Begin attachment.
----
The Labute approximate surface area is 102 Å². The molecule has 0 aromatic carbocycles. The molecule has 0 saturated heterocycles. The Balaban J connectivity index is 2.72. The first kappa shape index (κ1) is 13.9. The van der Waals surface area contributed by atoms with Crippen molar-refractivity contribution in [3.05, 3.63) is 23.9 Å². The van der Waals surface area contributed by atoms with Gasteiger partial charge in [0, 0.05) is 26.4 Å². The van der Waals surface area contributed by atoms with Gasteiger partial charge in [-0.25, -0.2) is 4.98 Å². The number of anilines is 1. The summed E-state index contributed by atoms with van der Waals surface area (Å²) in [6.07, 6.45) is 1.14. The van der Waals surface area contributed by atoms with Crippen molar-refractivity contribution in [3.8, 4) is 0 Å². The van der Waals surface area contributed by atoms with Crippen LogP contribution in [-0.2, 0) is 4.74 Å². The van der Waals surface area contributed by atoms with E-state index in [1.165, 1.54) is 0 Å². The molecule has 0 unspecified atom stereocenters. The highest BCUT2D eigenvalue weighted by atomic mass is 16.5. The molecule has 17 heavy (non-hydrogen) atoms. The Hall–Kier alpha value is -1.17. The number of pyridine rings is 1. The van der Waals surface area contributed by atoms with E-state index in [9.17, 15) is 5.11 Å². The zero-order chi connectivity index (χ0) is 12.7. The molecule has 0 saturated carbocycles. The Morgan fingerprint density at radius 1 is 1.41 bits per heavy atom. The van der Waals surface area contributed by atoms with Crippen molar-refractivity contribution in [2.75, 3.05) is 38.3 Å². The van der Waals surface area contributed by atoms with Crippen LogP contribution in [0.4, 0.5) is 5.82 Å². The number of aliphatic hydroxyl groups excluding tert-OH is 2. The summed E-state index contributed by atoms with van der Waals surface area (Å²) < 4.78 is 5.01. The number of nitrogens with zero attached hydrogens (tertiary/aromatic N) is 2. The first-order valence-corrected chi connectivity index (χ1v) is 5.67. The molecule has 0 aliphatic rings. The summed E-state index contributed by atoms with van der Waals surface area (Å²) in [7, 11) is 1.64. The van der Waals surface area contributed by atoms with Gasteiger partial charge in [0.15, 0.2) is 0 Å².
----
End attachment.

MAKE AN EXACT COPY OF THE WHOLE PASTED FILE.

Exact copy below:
The Labute approximate surface area is 102 Å². The molecule has 0 aromatic carbocycles. The molecule has 0 saturated heterocycles. The Balaban J connectivity index is 2.72. The first kappa shape index (κ1) is 13.9. The van der Waals surface area contributed by atoms with Crippen molar-refractivity contribution in [3.05, 3.63) is 23.9 Å². The van der Waals surface area contributed by atoms with Gasteiger partial charge in [0, 0.05) is 26.4 Å². The van der Waals surface area contributed by atoms with Gasteiger partial charge in [-0.25, -0.2) is 4.98 Å². The number of anilines is 1. The summed E-state index contributed by atoms with van der Waals surface area (Å²) in [6.07, 6.45) is 1.14. The van der Waals surface area contributed by atoms with Crippen molar-refractivity contribution in [3.8, 4) is 0 Å². The van der Waals surface area contributed by atoms with Crippen LogP contribution in [-0.2, 0) is 4.74 Å². The van der Waals surface area contributed by atoms with E-state index in [1.165, 1.54) is 0 Å². The molecule has 0 unspecified atom stereocenters. The highest BCUT2D eigenvalue weighted by atomic mass is 16.5. The molecule has 17 heavy (non-hydrogen) atoms. The Hall–Kier alpha value is -1.17. The number of pyridine rings is 1. The van der Waals surface area contributed by atoms with E-state index in [9.17, 15) is 5.11 Å². The zero-order chi connectivity index (χ0) is 12.7. The molecule has 0 saturated carbocycles. The Morgan fingerprint density at radius 1 is 1.41 bits per heavy atom. The van der Waals surface area contributed by atoms with Crippen molar-refractivity contribution in [2.75, 3.05) is 38.3 Å². The van der Waals surface area contributed by atoms with Crippen LogP contribution in [0.4, 0.5) is 5.82 Å². The number of aliphatic hydroxyl groups excluding tert-OH is 2. The summed E-state index contributed by atoms with van der Waals surface area (Å²) < 4.78 is 5.01. The number of nitrogens with zero attached hydrogens (tertiary/aromatic N) is 2. The first-order valence-corrected chi connectivity index (χ1v) is 5.67. The molecule has 0 aliphatic rings. The summed E-state index contributed by atoms with van der Waals surface area (Å²) in [7, 11) is 1.64. The van der Waals surface area contributed by atoms with Gasteiger partial charge in [0.15, 0.2) is 0 Å².